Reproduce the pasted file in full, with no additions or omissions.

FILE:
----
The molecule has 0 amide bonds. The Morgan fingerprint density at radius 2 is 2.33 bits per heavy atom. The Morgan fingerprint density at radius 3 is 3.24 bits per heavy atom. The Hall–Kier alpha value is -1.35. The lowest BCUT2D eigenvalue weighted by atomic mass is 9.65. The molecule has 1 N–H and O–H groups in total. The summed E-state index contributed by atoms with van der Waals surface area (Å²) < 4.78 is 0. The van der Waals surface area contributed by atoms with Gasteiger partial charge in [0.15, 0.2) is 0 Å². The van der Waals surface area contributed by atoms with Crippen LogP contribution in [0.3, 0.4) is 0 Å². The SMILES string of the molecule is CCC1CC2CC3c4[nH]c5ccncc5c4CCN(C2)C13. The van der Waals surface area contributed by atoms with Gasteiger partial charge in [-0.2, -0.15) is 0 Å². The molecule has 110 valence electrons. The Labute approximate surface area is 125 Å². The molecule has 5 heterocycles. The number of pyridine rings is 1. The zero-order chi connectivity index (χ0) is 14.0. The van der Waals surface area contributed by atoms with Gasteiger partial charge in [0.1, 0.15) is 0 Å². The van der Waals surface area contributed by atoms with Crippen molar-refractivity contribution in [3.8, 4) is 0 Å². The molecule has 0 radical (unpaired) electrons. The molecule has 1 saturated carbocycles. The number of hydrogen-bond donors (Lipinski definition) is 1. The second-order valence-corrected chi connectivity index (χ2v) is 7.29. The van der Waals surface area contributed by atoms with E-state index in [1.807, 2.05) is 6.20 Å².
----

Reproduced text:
The molecule has 0 amide bonds. The Morgan fingerprint density at radius 2 is 2.33 bits per heavy atom. The Morgan fingerprint density at radius 3 is 3.24 bits per heavy atom. The Hall–Kier alpha value is -1.35. The lowest BCUT2D eigenvalue weighted by atomic mass is 9.65. The molecule has 1 N–H and O–H groups in total. The summed E-state index contributed by atoms with van der Waals surface area (Å²) < 4.78 is 0. The van der Waals surface area contributed by atoms with Gasteiger partial charge in [0.15, 0.2) is 0 Å². The van der Waals surface area contributed by atoms with Crippen LogP contribution in [0.3, 0.4) is 0 Å². The SMILES string of the molecule is CCC1CC2CC3c4[nH]c5ccncc5c4CCN(C2)C13. The van der Waals surface area contributed by atoms with Gasteiger partial charge in [-0.2, -0.15) is 0 Å². The molecule has 110 valence electrons. The Labute approximate surface area is 125 Å². The molecule has 5 heterocycles. The number of pyridine rings is 1. The zero-order chi connectivity index (χ0) is 14.0. The van der Waals surface area contributed by atoms with Gasteiger partial charge in [0.1, 0.15) is 0 Å². The van der Waals surface area contributed by atoms with Crippen molar-refractivity contribution in [3.8, 4) is 0 Å². The molecule has 0 radical (unpaired) electrons. The molecule has 1 saturated carbocycles. The number of hydrogen-bond donors (Lipinski definition) is 1. The second-order valence-corrected chi connectivity index (χ2v) is 7.29. The van der Waals surface area contributed by atoms with E-state index in [1.807, 2.05) is 6.20 Å².